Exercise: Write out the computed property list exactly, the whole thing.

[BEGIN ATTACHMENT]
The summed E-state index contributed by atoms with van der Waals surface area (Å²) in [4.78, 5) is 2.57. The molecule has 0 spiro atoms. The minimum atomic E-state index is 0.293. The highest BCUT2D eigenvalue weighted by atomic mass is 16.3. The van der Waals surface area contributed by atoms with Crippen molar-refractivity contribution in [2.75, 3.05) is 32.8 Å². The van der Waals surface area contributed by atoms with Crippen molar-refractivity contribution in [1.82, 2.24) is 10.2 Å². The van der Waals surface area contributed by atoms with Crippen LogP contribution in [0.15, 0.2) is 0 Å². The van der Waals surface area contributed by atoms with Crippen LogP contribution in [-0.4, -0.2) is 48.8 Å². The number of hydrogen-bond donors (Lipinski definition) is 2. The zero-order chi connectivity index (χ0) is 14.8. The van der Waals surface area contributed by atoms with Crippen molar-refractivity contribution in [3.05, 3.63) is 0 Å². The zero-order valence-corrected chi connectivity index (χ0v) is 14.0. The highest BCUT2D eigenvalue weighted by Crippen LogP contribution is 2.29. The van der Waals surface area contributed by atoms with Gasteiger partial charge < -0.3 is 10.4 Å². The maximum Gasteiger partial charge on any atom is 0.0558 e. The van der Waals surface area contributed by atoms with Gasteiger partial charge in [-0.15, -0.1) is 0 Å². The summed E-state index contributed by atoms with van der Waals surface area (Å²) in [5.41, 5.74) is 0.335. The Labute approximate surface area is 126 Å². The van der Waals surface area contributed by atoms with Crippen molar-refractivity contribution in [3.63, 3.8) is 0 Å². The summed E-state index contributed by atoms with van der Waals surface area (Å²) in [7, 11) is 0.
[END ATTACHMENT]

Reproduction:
The summed E-state index contributed by atoms with van der Waals surface area (Å²) in [4.78, 5) is 2.57. The molecule has 0 spiro atoms. The minimum atomic E-state index is 0.293. The highest BCUT2D eigenvalue weighted by atomic mass is 16.3. The van der Waals surface area contributed by atoms with Crippen molar-refractivity contribution in [2.75, 3.05) is 32.8 Å². The van der Waals surface area contributed by atoms with Crippen molar-refractivity contribution in [1.82, 2.24) is 10.2 Å². The van der Waals surface area contributed by atoms with Crippen LogP contribution in [0.15, 0.2) is 0 Å². The van der Waals surface area contributed by atoms with Crippen LogP contribution in [-0.4, -0.2) is 48.8 Å². The number of hydrogen-bond donors (Lipinski definition) is 2. The zero-order chi connectivity index (χ0) is 14.8. The van der Waals surface area contributed by atoms with Crippen molar-refractivity contribution in [3.05, 3.63) is 0 Å². The zero-order valence-corrected chi connectivity index (χ0v) is 14.0. The highest BCUT2D eigenvalue weighted by Crippen LogP contribution is 2.29. The van der Waals surface area contributed by atoms with Gasteiger partial charge < -0.3 is 10.4 Å². The maximum Gasteiger partial charge on any atom is 0.0558 e. The van der Waals surface area contributed by atoms with Gasteiger partial charge in [-0.15, -0.1) is 0 Å². The summed E-state index contributed by atoms with van der Waals surface area (Å²) in [5.41, 5.74) is 0.335. The Labute approximate surface area is 126 Å². The van der Waals surface area contributed by atoms with Crippen molar-refractivity contribution in [3.63, 3.8) is 0 Å². The summed E-state index contributed by atoms with van der Waals surface area (Å²) in [7, 11) is 0.